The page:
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Don't Mention the War!: Geography, Saracens and King Horn's "Diplomatic' Poet

Title
Don't Mention the War!: Geography, Saracens and King Horn's "Diplomatic' Poet
Author
Eckert, Kenneth David
Keywords
Middle English; medieval romance; King Horn; Edward I; Havelok the Dane; Romance of Horn; MS Laud Misc. 108; Saracens
Issue Date
2018-05
Publisher
ROUTLEDGE JOURNALS
Citation
JOURNAL OF LANGUAGE LITERATURE AND CULTURE, v. 65, No. 1, Page. 23-36
Abstract
Scholarship of the Middle English King Horn (c. 1250–1290) has grappled inconclusively with its obscure toponyms Westernesse and Suddene and with identification of its nebulous Saracen antagonists. Recent work on the literary impact of the historical crises of the Norman Conquest and the Crusades may offer fresh resolution, positing that thirteenth-century romances responded to contemporary realpolitik both by avoidance of taboo issues – here Edward's difficulties in Wales and Scotland, by apposite reference to Havelok the Dane, also in MS Laud Misc. 108 – as well as by fostering a national narrative of identity including the Normans, here evinced in the accentuation of difference between nascent Englishness and the foreign otherness of the Saracens. Thus, a more generative hypothesis is that the text's place names and antagonists may be strategically vague, and analysis of other analogues of the Horn story suggests that detail is ambiguated rather than lost. This interpretation may catalyse a new reading of the poem where imprecision serves political as well as stylistic exigencies.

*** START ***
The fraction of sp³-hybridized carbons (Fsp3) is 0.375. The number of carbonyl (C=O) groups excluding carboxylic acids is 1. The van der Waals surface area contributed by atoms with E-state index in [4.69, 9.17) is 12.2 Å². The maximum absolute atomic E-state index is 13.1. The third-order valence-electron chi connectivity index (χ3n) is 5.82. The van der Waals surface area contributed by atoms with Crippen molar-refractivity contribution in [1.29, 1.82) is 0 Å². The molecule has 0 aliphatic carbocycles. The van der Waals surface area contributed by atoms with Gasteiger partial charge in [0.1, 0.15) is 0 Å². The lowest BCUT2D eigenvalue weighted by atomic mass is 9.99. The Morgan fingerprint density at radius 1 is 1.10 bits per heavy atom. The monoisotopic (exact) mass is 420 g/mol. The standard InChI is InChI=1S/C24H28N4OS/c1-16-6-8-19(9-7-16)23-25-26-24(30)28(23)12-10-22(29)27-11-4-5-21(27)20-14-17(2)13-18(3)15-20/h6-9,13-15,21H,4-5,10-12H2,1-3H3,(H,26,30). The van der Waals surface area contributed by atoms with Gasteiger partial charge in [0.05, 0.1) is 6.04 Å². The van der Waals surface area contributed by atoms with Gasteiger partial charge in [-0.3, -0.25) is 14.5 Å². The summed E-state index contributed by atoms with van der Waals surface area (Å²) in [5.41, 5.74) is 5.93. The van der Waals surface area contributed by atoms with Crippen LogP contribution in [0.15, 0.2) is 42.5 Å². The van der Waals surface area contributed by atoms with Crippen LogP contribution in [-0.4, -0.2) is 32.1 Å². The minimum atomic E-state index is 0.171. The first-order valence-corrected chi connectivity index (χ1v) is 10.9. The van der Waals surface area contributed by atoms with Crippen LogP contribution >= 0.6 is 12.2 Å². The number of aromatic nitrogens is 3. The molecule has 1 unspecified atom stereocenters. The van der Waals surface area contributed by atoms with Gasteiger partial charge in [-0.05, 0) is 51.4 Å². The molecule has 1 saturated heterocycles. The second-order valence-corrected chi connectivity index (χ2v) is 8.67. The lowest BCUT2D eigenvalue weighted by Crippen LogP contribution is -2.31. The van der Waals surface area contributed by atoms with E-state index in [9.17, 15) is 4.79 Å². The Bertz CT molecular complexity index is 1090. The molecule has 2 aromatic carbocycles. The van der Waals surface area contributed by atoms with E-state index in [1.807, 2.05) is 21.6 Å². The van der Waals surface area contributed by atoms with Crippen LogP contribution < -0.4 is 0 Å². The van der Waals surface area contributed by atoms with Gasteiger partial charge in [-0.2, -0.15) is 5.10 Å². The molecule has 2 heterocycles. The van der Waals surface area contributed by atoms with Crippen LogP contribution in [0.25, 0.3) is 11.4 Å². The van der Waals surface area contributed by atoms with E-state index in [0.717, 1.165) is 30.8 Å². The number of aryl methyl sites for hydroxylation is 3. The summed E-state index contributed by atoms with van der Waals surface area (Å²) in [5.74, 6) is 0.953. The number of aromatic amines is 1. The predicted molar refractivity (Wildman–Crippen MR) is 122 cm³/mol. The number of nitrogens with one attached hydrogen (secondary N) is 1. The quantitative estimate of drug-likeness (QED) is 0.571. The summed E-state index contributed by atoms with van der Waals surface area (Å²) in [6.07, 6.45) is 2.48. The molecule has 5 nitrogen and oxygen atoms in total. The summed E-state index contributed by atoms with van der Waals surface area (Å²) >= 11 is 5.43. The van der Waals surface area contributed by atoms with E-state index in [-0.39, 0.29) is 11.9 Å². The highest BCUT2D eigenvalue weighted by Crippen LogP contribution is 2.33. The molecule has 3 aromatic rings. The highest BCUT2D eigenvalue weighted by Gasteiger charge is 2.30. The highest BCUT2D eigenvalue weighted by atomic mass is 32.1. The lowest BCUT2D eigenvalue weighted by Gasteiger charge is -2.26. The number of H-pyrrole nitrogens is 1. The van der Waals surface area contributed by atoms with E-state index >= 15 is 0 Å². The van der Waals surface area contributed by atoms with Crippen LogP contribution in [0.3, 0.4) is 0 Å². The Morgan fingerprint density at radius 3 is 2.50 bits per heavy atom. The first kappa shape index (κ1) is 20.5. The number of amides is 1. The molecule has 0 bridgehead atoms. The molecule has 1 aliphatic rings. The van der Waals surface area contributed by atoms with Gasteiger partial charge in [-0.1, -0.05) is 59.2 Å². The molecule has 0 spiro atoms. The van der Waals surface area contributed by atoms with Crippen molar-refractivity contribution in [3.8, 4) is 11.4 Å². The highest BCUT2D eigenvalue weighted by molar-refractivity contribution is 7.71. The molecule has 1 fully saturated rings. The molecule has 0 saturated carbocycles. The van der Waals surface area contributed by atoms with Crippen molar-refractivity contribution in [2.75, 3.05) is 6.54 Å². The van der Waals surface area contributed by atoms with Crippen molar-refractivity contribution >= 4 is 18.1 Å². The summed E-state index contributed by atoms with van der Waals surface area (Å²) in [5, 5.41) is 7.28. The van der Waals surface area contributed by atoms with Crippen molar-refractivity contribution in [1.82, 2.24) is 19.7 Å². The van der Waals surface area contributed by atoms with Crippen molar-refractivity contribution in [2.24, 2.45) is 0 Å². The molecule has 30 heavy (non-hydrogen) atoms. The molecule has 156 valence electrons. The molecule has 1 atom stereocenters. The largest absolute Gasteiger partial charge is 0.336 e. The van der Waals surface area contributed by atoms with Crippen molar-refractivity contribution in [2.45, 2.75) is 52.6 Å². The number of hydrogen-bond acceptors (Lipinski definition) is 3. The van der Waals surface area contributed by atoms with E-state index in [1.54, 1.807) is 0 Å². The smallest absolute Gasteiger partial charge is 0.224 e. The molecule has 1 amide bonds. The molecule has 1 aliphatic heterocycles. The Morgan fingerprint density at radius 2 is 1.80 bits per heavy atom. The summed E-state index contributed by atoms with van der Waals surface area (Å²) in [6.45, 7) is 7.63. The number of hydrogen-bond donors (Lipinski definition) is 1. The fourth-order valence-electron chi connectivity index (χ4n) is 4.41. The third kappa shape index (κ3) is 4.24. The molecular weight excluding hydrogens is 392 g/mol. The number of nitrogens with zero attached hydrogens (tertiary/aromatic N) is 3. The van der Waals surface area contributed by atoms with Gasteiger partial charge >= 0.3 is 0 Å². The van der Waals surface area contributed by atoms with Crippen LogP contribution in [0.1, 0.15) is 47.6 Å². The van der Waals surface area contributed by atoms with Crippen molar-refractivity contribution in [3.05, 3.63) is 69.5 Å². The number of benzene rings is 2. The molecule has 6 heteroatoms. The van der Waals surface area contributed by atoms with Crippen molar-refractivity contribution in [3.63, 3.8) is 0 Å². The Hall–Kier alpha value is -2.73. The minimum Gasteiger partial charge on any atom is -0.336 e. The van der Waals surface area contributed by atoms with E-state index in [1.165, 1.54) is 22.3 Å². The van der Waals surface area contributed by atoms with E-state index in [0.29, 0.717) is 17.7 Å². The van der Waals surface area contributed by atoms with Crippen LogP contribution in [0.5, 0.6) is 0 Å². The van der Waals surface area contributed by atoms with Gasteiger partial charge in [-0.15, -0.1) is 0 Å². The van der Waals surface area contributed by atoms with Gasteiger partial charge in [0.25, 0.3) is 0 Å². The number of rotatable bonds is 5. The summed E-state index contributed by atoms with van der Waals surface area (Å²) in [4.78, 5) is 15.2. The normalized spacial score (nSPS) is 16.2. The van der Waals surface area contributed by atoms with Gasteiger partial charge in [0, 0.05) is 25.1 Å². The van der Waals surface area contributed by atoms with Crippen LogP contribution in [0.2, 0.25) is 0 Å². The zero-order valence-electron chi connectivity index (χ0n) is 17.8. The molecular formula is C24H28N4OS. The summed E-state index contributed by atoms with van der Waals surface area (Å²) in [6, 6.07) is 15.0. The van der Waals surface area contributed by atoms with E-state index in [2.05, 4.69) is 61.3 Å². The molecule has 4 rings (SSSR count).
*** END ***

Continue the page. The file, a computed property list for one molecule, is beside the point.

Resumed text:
URI
https://www.tandfonline.com/doi/abs/10.1080/20512856.2018.1443631http://repository.hanyang.ac.kr/handle/20.500.11754/105493
ISSN
2051-2856; 2051-2864
DOI
10.1080/20512856.2018.1443631
Appears in Collections:
COLLEGE OF LANGUAGES & CULTURES[E](국제문화대학) > ENGLISH LANGUAGE & CULTURE(영미언어·문화학과) > Articles
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